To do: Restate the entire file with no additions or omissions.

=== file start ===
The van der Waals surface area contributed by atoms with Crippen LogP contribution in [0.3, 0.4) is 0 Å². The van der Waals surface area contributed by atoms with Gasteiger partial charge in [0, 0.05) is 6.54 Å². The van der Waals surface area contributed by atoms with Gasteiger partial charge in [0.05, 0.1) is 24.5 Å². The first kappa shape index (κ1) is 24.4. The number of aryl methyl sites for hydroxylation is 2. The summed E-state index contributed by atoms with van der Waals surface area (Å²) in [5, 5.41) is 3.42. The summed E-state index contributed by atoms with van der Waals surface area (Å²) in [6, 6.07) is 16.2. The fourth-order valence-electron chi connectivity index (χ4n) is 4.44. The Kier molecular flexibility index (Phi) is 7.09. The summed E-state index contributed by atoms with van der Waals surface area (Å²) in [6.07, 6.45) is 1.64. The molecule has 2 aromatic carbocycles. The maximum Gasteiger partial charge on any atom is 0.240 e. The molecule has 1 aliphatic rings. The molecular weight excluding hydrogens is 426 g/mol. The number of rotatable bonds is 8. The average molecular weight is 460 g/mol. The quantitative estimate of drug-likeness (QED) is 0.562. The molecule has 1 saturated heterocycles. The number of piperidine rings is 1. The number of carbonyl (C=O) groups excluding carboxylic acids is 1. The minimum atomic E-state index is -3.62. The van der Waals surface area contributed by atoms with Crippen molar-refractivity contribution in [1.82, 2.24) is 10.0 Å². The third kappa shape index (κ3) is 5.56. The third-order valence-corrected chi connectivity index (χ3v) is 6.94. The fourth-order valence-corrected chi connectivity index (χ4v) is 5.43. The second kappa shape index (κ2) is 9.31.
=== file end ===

The van der Waals surface area contributed by atoms with Crippen LogP contribution in [0.3, 0.4) is 0 Å². The van der Waals surface area contributed by atoms with Gasteiger partial charge in [0, 0.05) is 6.54 Å². The van der Waals surface area contributed by atoms with Gasteiger partial charge in [0.05, 0.1) is 24.5 Å². The first kappa shape index (κ1) is 24.4. The number of aryl methyl sites for hydroxylation is 2. The summed E-state index contributed by atoms with van der Waals surface area (Å²) in [5, 5.41) is 3.42. The summed E-state index contributed by atoms with van der Waals surface area (Å²) in [6, 6.07) is 16.2. The fourth-order valence-electron chi connectivity index (χ4n) is 4.44. The Kier molecular flexibility index (Phi) is 7.09. The summed E-state index contributed by atoms with van der Waals surface area (Å²) in [6.07, 6.45) is 1.64. The molecule has 2 aromatic carbocycles. The maximum Gasteiger partial charge on any atom is 0.240 e. The molecule has 1 aliphatic rings. The molecular weight excluding hydrogens is 426 g/mol. The number of rotatable bonds is 8. The average molecular weight is 460 g/mol. The quantitative estimate of drug-likeness (QED) is 0.562. The molecule has 1 saturated heterocycles. The number of piperidine rings is 1. The number of carbonyl (C=O) groups excluding carboxylic acids is 1. The minimum atomic E-state index is -3.62. The van der Waals surface area contributed by atoms with Crippen molar-refractivity contribution in [1.82, 2.24) is 10.0 Å². The third kappa shape index (κ3) is 5.56. The third-order valence-corrected chi connectivity index (χ3v) is 6.94. The fourth-order valence-corrected chi connectivity index (χ4v) is 5.43. The second kappa shape index (κ2) is 9.31.